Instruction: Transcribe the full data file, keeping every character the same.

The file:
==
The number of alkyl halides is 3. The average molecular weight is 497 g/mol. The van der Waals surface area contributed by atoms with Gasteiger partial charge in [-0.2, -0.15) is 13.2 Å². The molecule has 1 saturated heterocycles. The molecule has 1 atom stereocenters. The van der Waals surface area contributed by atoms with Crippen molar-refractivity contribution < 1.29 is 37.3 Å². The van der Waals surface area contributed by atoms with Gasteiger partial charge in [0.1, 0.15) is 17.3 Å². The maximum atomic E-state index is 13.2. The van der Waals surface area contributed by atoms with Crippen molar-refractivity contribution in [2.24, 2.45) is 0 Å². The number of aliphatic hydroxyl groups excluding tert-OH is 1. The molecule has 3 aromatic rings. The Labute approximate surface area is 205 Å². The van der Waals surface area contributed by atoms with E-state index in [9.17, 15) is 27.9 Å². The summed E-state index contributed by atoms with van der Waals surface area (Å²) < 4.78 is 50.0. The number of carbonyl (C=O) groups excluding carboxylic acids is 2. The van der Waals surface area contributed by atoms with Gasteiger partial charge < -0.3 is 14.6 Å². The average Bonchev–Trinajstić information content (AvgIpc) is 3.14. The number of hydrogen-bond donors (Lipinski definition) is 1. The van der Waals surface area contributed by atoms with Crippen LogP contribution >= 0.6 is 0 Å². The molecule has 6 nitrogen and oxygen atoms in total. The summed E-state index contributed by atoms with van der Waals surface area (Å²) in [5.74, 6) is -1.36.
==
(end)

The number of alkyl halides is 3. The average molecular weight is 497 g/mol. The van der Waals surface area contributed by atoms with Gasteiger partial charge in [-0.2, -0.15) is 13.2 Å². The molecule has 1 saturated heterocycles. The molecule has 1 atom stereocenters. The van der Waals surface area contributed by atoms with Crippen molar-refractivity contribution < 1.29 is 37.3 Å². The van der Waals surface area contributed by atoms with Gasteiger partial charge in [0.1, 0.15) is 17.3 Å². The maximum atomic E-state index is 13.2. The van der Waals surface area contributed by atoms with Crippen molar-refractivity contribution in [2.24, 2.45) is 0 Å². The number of aliphatic hydroxyl groups excluding tert-OH is 1. The molecule has 3 aromatic rings. The Labute approximate surface area is 205 Å². The van der Waals surface area contributed by atoms with E-state index in [9.17, 15) is 27.9 Å². The summed E-state index contributed by atoms with van der Waals surface area (Å²) < 4.78 is 50.0. The number of carbonyl (C=O) groups excluding carboxylic acids is 2. The van der Waals surface area contributed by atoms with Gasteiger partial charge < -0.3 is 14.6 Å². The average Bonchev–Trinajstić information content (AvgIpc) is 3.14. The number of hydrogen-bond donors (Lipinski definition) is 1. The van der Waals surface area contributed by atoms with Crippen LogP contribution >= 0.6 is 0 Å². The molecule has 6 nitrogen and oxygen atoms in total. The summed E-state index contributed by atoms with van der Waals surface area (Å²) in [5.74, 6) is -1.36.